Filed under mark rothko art restoration tate

66 notes &

preservearchives:

Cleaning Up…Clean Up…Everybody Do Your Share…

If you have mold that must be surface cleaned, you need a HEPA vacuum to help safely remove the unhealthy mold and dirt from the surface and prevent air-born particles. What is a HEPA vacuum exactly? A vacuum with a High Efficiency Particulate Air (HEPA) filter captures 99.97% of particles down to 0.3 microns diameter. In St. Louis NARA has a lot of documents contaminated with mold after the 1973 fire. HEPA is a necessity in our work, but suction level is also extremely important when working with fragile paper. In addition to variable speed Nilfisk vacuums, we also have Shuco vacuums in our Decontamination Lab. Designed by the medical industry, the Shuco has a lower suction and smaller hose than many HEPA vacuums are equipped. But even with the power assist of HEPA, work is most safely performed inside fumehoods when possible.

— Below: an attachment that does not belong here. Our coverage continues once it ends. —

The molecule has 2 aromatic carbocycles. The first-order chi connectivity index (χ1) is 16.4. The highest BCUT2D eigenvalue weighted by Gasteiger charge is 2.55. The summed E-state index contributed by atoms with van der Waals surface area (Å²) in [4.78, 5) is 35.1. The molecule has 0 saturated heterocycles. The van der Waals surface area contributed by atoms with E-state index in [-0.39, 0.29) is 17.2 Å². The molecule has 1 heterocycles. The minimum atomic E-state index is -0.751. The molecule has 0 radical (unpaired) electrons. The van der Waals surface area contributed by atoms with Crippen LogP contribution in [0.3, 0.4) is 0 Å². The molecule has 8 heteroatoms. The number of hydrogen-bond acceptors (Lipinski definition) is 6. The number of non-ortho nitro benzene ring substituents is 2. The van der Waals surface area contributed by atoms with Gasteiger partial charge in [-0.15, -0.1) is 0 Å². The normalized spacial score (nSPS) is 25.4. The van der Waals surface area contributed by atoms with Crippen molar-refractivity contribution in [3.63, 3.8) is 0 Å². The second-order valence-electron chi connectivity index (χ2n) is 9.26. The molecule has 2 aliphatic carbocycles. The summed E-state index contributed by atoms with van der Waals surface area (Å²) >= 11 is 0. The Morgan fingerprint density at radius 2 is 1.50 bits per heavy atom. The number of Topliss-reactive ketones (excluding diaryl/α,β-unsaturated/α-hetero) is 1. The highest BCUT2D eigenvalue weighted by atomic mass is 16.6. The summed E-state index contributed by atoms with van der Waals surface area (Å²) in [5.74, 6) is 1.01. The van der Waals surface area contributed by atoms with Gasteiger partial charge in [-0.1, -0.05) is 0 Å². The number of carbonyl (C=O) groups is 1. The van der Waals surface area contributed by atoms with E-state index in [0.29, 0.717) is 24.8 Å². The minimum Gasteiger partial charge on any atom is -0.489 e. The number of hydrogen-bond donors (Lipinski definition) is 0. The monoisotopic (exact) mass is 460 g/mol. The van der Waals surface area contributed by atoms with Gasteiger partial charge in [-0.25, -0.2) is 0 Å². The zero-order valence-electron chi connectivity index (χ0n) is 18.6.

That Shuco vacuum looks awesome!

(via conservethis)

Filed under archive preservation mold removal

363 notes &

oupacademic:

uispeccoll:

Here we have a lovely pocket edition of The Compleat Angler printed in 1825 in London by William Pickering.  Both an author and biographer, Izaak Walton’s (1593-1683) first edition of of The Compleat Angler was printed in 1653.  He produced a second edition almost immediately after in 1655.  In this second edition we see the format that subsequent editions have kept.  Walton wrote the book as a dialogue between travelers who practiced different forms of recreation: Piscator (fisherman), Venator (hunter), and Auceps (falconer).  Piscator teaches his companions the art of fishing and how its practice leads to a more meaningful life.  Walton continued to revise and reissue his work throughout his lifetime.  His friend Charles Cotton (1630-1687) worked on the piece as well, producing part two and finishing the text we are familiar with today.